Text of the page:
David Cronenberg Novel Review Essay

At 71, after nearly 50 years of making such nightmare-inducing films as “Scanners” (1981), “Videodrome” (1983), and “The Fly” (1986), David Cronenberg has published his first novel. “Consumed” does not disappoint. It compiles a lifetime of obsessions and observations about the merging of man and machine, the fascinating horrors of metamorphosis, the intertwining of sex and death, the anatomy of rage, and the mechanics of social downfall.

He unleashes a pandemonium of Boschian imagery related with an entomological precision and an Olympian detachment. He delights in puns — both visual and verbal (starting with multiple meanings of the title) — and relishes a sardonic, rueful irony.

Perhaps the book’s greatest irony, though, is that it is a book at all; it depicts the triumph of the endlessly evolving and alienating new technology in the supposedly obsolete medium of print. For print still has its appeal for Cronenberg’s pair of 30ish photojournalists, the hip, louche lovers Nathan Math and Naomi Seberg — though they are otherwise cocooned in the latest developments in media and technology.

Nathan, for one, dreams of getting a story in The New Yorker’s “Annals of Medicine” about a disreputable Hungarian surgeon who, among other illegal practices, obliges the compulsions of apotemnophiliacs — fetishists who insist on amputating healthy body parts. And Naomi is pushing a story about Aristide Arosteguy, a trendy French philosopher, a kind of Jean Baudrillard crossed with Hannibal Lecter, who has earned superstar academic status with his radical critique of consumerist culture. Apparently he has put theory into practice and murdered and consumed his wife and fellow philosopher, Célestine.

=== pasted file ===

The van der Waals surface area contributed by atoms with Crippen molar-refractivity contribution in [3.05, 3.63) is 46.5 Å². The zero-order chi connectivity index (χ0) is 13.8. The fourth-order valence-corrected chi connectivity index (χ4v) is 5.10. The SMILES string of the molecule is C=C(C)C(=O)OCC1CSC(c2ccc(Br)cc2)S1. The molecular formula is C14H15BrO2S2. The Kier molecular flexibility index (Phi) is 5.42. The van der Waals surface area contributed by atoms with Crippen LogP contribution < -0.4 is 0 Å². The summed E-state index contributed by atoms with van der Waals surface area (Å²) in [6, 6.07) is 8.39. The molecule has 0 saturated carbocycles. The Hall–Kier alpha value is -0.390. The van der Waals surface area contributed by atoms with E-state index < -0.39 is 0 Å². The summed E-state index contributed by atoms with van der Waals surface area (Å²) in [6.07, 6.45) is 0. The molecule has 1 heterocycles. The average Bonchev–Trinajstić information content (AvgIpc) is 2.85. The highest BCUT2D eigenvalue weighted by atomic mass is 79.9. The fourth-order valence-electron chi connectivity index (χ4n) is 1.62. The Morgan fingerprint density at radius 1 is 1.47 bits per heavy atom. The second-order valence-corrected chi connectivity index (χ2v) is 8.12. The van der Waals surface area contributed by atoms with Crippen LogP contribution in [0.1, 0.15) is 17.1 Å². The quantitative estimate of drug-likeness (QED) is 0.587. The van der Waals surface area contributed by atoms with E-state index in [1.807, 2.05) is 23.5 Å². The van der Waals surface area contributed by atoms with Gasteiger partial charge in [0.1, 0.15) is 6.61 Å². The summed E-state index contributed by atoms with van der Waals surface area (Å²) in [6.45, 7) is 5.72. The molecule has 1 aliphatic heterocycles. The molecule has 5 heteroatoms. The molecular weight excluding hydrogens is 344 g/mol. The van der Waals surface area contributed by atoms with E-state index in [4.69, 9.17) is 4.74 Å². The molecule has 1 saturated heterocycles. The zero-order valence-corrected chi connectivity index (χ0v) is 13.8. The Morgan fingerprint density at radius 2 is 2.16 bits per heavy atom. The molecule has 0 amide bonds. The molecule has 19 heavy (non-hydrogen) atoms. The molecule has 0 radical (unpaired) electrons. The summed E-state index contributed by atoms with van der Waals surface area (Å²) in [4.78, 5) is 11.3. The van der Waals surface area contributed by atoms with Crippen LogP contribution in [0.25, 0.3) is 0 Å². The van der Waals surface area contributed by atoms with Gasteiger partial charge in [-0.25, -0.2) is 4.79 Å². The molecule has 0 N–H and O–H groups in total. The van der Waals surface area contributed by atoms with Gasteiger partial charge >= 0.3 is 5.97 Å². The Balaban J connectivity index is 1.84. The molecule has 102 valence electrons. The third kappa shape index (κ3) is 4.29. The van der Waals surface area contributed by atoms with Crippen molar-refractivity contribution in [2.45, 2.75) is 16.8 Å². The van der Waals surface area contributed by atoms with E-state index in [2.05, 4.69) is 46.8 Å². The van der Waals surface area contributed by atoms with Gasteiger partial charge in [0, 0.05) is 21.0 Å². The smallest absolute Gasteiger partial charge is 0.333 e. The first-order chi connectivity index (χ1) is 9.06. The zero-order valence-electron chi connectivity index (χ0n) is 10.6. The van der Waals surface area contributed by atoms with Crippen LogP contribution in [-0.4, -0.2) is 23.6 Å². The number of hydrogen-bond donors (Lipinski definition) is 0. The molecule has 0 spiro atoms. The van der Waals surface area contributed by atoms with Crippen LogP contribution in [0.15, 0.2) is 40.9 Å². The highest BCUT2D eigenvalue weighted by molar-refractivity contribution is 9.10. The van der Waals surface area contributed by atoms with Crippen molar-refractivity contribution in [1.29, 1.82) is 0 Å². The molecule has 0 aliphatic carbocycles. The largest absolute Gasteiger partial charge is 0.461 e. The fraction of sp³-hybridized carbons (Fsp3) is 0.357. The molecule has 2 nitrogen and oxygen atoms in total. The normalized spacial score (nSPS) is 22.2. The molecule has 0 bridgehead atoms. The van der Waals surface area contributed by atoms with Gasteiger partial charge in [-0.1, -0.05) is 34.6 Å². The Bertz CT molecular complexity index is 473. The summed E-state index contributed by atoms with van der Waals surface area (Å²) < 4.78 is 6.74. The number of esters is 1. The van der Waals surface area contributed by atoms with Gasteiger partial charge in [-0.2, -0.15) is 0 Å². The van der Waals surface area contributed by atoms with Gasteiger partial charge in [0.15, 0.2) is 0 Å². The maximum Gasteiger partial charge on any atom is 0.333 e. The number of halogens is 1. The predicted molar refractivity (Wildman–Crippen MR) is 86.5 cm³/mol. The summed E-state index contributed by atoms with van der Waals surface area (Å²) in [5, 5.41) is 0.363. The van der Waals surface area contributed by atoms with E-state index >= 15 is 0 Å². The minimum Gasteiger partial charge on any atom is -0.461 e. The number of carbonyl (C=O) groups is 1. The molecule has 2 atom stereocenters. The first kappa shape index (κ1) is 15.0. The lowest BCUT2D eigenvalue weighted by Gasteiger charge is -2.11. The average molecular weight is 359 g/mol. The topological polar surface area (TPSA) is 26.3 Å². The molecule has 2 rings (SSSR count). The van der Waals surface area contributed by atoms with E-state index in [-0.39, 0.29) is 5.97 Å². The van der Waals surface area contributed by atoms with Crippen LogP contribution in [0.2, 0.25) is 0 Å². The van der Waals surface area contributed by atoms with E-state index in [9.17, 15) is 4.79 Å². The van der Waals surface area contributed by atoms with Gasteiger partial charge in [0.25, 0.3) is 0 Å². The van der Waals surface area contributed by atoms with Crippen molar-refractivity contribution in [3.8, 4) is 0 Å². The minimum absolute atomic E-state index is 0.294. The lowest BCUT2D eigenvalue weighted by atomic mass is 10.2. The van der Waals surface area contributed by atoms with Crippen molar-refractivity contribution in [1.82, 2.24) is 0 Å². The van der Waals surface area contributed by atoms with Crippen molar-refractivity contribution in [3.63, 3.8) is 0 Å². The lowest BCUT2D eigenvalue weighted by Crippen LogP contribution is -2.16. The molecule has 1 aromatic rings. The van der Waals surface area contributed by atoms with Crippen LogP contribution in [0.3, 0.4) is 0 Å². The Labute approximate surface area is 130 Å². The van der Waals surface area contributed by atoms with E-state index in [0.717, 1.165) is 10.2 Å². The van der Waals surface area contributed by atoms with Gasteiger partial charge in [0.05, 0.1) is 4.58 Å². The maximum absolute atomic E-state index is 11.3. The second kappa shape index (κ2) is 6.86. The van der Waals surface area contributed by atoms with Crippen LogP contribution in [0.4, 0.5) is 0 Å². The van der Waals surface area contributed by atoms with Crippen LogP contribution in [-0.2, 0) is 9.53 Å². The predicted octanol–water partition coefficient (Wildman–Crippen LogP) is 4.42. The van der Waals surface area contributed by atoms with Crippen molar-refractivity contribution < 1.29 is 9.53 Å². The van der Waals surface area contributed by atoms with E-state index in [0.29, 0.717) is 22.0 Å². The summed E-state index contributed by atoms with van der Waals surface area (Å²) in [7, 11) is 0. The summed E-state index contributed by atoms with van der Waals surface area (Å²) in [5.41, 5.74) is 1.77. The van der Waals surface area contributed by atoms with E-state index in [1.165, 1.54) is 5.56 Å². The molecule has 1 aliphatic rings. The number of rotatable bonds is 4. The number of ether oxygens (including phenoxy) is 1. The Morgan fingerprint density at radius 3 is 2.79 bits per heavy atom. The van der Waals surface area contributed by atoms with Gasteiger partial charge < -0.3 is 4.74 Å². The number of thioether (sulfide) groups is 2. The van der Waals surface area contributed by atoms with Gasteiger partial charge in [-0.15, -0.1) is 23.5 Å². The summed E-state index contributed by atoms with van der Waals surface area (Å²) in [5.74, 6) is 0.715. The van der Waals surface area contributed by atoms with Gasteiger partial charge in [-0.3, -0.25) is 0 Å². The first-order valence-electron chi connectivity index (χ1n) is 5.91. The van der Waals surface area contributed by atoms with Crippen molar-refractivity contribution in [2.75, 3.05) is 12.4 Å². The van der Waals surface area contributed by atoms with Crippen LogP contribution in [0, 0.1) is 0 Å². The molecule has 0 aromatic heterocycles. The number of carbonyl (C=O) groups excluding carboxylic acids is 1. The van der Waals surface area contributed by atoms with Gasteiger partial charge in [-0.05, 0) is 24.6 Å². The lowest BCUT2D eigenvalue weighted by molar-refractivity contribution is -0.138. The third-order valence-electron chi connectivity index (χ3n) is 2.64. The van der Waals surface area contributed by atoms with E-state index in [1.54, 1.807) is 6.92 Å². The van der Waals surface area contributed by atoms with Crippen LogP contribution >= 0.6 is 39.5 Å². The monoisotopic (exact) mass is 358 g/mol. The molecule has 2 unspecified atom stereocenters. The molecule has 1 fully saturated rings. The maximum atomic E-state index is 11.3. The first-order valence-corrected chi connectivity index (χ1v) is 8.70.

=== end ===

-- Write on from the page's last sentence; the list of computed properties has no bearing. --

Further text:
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Though lovers, Nathan and Naomi, out of necessity and by inclination, limit their relationship mostly to iPhones and the Internet. Both compulsively record everything as it occurs and sometimes share it and sometimes don’t. Their only physical contact in the book is a one-night stand in an Amsterdam hotel, where Nathan inadvertently exposes Naomi to a rare sexually transmitted disease — the supposedly defunct Roiphe’s disease — which, in typical Cronenbergian fashion, proves to be a key plot device.

Not one to overlook a promising story opportunity, Nathan drops his Budapest subject and heads to Toronto to visit the man who discovered and named this nasty infection, the sinister, goofy Dr. Barry Roiphe. And though she’s annoyed when Nathan tells her about his indiscretion, Naomi nonetheless keeps in touch as she searches for her own eccentric doctor. She heads for Tokyo, the last known location of the wanted and at large Arosteguy.

Though they are in different hemispheres, it proves to be a small world after all, and not just because of the Internet. Their “he Skyped/she Skyped” narratives intersect with a little help from the usual suspects. Naomi lists them: “Weber. Capitalism. Vatican. Luther. Entomology. Sartre. Consumerism. Beckett. North Korea. Apocalypse. Oblivion.”

Any questions? And that’s just the beginning. No small part of the novel is its relentless itemizing of state-of-the art devices, a litany of product placement rivaling that of Bret Easton Ellis’s “American Psycho.” In an interview Naomi finds on YouTube, Célestine announces that “ ‘the only authentic literature of the modern era is the owner’s manual.’ ” At times, with its relentless cataloging of brand names, models, and specs, “Consumed” might fit that description.